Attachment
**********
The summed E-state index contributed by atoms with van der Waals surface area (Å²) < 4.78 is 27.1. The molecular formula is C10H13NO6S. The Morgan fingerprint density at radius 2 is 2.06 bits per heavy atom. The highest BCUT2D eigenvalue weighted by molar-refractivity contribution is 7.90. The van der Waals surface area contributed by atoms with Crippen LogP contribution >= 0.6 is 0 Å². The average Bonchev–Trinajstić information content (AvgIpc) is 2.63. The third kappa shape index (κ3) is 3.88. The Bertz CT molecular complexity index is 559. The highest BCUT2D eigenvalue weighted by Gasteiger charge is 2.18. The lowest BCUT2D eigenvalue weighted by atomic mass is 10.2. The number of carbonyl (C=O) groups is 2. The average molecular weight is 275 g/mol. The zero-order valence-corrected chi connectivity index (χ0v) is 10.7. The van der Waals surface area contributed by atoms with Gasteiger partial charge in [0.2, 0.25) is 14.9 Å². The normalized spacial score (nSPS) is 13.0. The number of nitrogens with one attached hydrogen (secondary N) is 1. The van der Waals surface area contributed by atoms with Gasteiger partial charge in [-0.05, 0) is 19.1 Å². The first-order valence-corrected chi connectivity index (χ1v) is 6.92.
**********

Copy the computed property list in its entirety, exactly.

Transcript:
The summed E-state index contributed by atoms with van der Waals surface area (Å²) < 4.78 is 27.1. The molecular formula is C10H13NO6S. The Morgan fingerprint density at radius 2 is 2.06 bits per heavy atom. The highest BCUT2D eigenvalue weighted by molar-refractivity contribution is 7.90. The van der Waals surface area contributed by atoms with Crippen LogP contribution >= 0.6 is 0 Å². The average Bonchev–Trinajstić information content (AvgIpc) is 2.63. The third kappa shape index (κ3) is 3.88. The Bertz CT molecular complexity index is 559. The highest BCUT2D eigenvalue weighted by Gasteiger charge is 2.18. The lowest BCUT2D eigenvalue weighted by atomic mass is 10.2. The number of carbonyl (C=O) groups is 2. The average molecular weight is 275 g/mol. The zero-order valence-corrected chi connectivity index (χ0v) is 10.7. The van der Waals surface area contributed by atoms with Gasteiger partial charge in [0.2, 0.25) is 14.9 Å². The normalized spacial score (nSPS) is 13.0. The number of nitrogens with one attached hydrogen (secondary N) is 1. The van der Waals surface area contributed by atoms with Gasteiger partial charge in [-0.05, 0) is 19.1 Å². The first-order valence-corrected chi connectivity index (χ1v) is 6.92.